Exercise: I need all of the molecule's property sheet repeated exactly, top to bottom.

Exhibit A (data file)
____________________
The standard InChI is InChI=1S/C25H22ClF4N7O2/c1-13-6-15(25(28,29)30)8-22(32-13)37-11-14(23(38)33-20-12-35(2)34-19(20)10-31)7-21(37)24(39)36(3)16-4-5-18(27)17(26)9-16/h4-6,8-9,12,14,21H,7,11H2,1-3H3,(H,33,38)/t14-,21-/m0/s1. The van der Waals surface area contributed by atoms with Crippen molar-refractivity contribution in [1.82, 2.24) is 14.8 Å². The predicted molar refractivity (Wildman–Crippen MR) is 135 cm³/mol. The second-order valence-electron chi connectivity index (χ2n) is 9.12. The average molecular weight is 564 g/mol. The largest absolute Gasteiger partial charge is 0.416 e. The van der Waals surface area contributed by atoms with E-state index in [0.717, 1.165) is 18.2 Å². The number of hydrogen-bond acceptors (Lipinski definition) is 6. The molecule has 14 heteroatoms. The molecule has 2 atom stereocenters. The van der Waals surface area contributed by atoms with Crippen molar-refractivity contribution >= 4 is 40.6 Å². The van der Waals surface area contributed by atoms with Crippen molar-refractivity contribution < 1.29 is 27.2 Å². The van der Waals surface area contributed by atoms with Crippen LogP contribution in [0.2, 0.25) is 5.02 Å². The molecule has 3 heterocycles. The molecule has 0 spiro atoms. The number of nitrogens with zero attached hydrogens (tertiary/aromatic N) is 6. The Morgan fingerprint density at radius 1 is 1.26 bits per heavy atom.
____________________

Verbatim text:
The standard InChI is InChI=1S/C25H22ClF4N7O2/c1-13-6-15(25(28,29)30)8-22(32-13)37-11-14(23(38)33-20-12-35(2)34-19(20)10-31)7-21(37)24(39)36(3)16-4-5-18(27)17(26)9-16/h4-6,8-9,12,14,21H,7,11H2,1-3H3,(H,33,38)/t14-,21-/m0/s1. The van der Waals surface area contributed by atoms with Crippen molar-refractivity contribution in [1.82, 2.24) is 14.8 Å². The predicted molar refractivity (Wildman–Crippen MR) is 135 cm³/mol. The second-order valence-electron chi connectivity index (χ2n) is 9.12. The average molecular weight is 564 g/mol. The largest absolute Gasteiger partial charge is 0.416 e. The van der Waals surface area contributed by atoms with E-state index in [0.717, 1.165) is 18.2 Å². The number of hydrogen-bond acceptors (Lipinski definition) is 6. The molecule has 14 heteroatoms. The molecule has 2 atom stereocenters. The van der Waals surface area contributed by atoms with Crippen molar-refractivity contribution >= 4 is 40.6 Å². The van der Waals surface area contributed by atoms with Crippen molar-refractivity contribution < 1.29 is 27.2 Å². The van der Waals surface area contributed by atoms with Crippen LogP contribution in [0.2, 0.25) is 5.02 Å². The molecule has 3 heterocycles. The molecule has 0 spiro atoms. The number of nitrogens with zero attached hydrogens (tertiary/aromatic N) is 6. The Morgan fingerprint density at radius 1 is 1.26 bits per heavy atom.